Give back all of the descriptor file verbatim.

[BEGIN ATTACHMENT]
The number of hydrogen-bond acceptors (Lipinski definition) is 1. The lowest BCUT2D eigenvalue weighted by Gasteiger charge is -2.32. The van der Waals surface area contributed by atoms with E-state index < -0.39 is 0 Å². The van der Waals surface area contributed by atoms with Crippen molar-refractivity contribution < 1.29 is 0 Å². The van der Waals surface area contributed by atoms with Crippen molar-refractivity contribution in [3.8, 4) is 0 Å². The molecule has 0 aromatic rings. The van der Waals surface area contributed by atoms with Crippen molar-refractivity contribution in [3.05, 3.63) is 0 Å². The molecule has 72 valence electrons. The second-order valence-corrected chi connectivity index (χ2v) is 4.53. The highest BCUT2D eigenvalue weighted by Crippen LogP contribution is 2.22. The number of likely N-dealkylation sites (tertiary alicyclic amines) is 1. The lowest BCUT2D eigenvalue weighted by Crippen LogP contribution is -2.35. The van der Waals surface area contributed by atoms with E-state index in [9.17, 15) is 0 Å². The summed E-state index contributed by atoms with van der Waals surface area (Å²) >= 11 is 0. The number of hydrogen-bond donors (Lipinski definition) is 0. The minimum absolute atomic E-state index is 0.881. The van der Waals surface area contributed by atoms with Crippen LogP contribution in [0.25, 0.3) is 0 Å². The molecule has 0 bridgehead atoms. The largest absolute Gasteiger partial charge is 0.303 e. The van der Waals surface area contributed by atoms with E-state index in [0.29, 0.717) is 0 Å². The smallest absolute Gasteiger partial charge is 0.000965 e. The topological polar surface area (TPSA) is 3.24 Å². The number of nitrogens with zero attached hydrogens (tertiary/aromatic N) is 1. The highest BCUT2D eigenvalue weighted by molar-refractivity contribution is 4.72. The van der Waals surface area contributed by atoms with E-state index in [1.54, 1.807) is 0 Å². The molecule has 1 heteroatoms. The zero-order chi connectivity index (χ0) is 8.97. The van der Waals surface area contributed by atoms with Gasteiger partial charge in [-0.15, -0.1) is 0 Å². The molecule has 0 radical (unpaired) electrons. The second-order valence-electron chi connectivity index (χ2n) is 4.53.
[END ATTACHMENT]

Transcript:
The number of hydrogen-bond acceptors (Lipinski definition) is 1. The lowest BCUT2D eigenvalue weighted by Gasteiger charge is -2.32. The van der Waals surface area contributed by atoms with E-state index < -0.39 is 0 Å². The van der Waals surface area contributed by atoms with Crippen molar-refractivity contribution < 1.29 is 0 Å². The van der Waals surface area contributed by atoms with Crippen molar-refractivity contribution in [3.8, 4) is 0 Å². The molecule has 0 aromatic rings. The van der Waals surface area contributed by atoms with Crippen molar-refractivity contribution in [3.05, 3.63) is 0 Å². The molecule has 72 valence electrons. The second-order valence-corrected chi connectivity index (χ2v) is 4.53. The highest BCUT2D eigenvalue weighted by Crippen LogP contribution is 2.22. The number of likely N-dealkylation sites (tertiary alicyclic amines) is 1. The lowest BCUT2D eigenvalue weighted by Crippen LogP contribution is -2.35. The van der Waals surface area contributed by atoms with E-state index in [9.17, 15) is 0 Å². The summed E-state index contributed by atoms with van der Waals surface area (Å²) >= 11 is 0. The number of hydrogen-bond donors (Lipinski definition) is 0. The minimum absolute atomic E-state index is 0.881. The van der Waals surface area contributed by atoms with Crippen LogP contribution in [0.25, 0.3) is 0 Å². The molecule has 0 bridgehead atoms. The largest absolute Gasteiger partial charge is 0.303 e. The van der Waals surface area contributed by atoms with E-state index in [0.29, 0.717) is 0 Å². The smallest absolute Gasteiger partial charge is 0.000965 e. The topological polar surface area (TPSA) is 3.24 Å². The number of nitrogens with zero attached hydrogens (tertiary/aromatic N) is 1. The highest BCUT2D eigenvalue weighted by molar-refractivity contribution is 4.72. The van der Waals surface area contributed by atoms with E-state index in [1.54, 1.807) is 0 Å². The molecule has 1 heteroatoms. The zero-order chi connectivity index (χ0) is 8.97. The van der Waals surface area contributed by atoms with Gasteiger partial charge in [-0.15, -0.1) is 0 Å². The molecule has 0 radical (unpaired) electrons. The second-order valence-electron chi connectivity index (χ2n) is 4.53.